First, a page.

It seems obvious to me that too many Dems just want to get this controversial issue off the table so they can concentrate on election season rhetoric without the "distraction" of issues like illegal domestic surveillance and a "unitary presidency" power grab by Bush et al. As you may recall, they took a similar stance on the vote on the invasion of Iraq. Their position then and now: Get it out of the way so we don't have to answer the eternal whining from the right about being "soft on security" and we can move on to discuss economic issues. They don't seem to get that the eternal nature of the GOP whining means it will go on regardless of whether there's an issue on the table or how Dems vote. That they still haven't gotten this lesson is almost beyond comprehension at this point.

See this post by mcjoan on Daily Kos for a rundown on newspaper editorial board coverage of the Dems' cave-in. It isn't pretty.

A Counter View: Bait and Switch
For a view that's counter to what I've just written, see A Pragmatist's View on FISA by a former criminal defense appellate attorney on Kos. Her main point is that our Fourth Amendment rights are already entirely compromised by provisions in the Patriot Act that keep FISA court documents secret. Thus the current FISA bill is essentially meaningless and it would be a mistake for Obama and other Dems to draw a line in the sand about it at this time. Quote:

In terms of constitutional safeguards, the current FISA bill is a non-issue.  Yes, it allows telecoms to raise "color of law" immunity as an affirmative, threshhold defense.  And yes, that means the telecoms very likely will never be held to account for violations of FISA.  But the secrecy of FISA warrants themselves voids the Fourth Amendment, if information gained from those warrants can be used in a criminal trial.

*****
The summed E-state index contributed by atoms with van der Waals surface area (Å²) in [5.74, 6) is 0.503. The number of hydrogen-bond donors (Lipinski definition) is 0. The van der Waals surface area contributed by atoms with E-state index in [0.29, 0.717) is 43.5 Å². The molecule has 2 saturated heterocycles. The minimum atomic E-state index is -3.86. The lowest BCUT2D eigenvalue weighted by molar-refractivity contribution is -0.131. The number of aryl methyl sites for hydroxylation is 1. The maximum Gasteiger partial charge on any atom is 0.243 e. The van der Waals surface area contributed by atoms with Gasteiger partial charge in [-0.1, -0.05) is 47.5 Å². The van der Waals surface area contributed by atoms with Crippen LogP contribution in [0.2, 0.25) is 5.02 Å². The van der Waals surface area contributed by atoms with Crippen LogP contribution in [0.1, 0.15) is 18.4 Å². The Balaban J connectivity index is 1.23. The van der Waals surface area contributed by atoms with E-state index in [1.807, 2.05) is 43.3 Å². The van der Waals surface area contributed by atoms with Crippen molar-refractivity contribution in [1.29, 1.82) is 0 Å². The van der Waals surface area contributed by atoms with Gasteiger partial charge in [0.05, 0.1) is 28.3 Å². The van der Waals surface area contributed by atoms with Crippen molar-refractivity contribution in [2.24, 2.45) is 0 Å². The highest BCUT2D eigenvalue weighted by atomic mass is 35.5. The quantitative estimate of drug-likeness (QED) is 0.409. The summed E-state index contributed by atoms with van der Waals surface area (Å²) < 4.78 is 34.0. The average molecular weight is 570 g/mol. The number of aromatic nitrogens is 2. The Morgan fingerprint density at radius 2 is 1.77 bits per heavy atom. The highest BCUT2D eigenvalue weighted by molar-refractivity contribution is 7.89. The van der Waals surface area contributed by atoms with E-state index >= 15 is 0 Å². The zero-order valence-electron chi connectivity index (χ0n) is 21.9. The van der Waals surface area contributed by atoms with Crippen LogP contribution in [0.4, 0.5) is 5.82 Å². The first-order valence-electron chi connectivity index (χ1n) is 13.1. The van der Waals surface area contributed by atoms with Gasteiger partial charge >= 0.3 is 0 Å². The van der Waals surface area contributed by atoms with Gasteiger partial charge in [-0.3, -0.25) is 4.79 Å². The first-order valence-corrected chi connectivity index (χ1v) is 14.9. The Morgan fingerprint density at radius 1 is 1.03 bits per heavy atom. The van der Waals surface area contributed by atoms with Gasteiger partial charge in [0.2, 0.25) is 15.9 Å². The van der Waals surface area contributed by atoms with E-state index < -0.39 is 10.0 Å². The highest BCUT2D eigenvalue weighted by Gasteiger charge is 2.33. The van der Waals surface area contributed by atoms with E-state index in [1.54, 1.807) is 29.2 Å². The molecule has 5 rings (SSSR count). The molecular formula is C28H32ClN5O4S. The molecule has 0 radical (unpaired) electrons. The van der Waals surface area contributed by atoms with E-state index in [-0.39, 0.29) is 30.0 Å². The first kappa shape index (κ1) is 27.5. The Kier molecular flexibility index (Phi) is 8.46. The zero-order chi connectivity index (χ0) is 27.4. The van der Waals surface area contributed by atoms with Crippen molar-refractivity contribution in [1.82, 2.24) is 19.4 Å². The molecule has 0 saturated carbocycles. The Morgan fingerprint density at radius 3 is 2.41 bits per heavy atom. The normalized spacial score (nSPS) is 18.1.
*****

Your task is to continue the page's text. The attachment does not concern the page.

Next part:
I'm convinced that Barack Obama recognizes this.  I'm sure he recognizes that this bill is a classic political bait-and-switch, wrapping telecom immunity in the mantle of "safeguarding our constitutional rights," when in fact those rights are already voided by use of secret, non-reviewable FISA warrants to gather information for criminal cases.  I'm sure Barack Obama realizes that this petty knoll is not "the hill to die on."

"The hill to die on" is the USAPA's breaking down the wall of separation between intelligence-gathering and criminal investigation.  And that is not even at issue yet.  We'll need a Democratic president, and at least 60 Democratic senators, to fight that battle.

So please, folks, let's keep this bill in context.  If you're counting on FISA to safeguard your Fourth Amendment rights ... they're already gone.

Maybe she's right. What do you think? To get even more confused, read Sen. Russ Feingold's floor statement from yesterday's session. I don't see a statement about Bingaman's FISA vote on his Senate website.

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June 26, 2008 at 12:03 PM in Civil Liberties, Corporatism, Terrorism | Permalink | Comments (4)

Sunday, June 22, 2008

Unacceptable: Call Obama on FISA and Telecom Immunity

That didn't take long. Our presumptive nominee is already apparently reneging on a promise he made to the electorate. Back in October 2007, Bill Burton of Obama's campaign TPM Election Central that Obama would filibuster any FISA bill with retroactive immunity for telecoms. The exact words: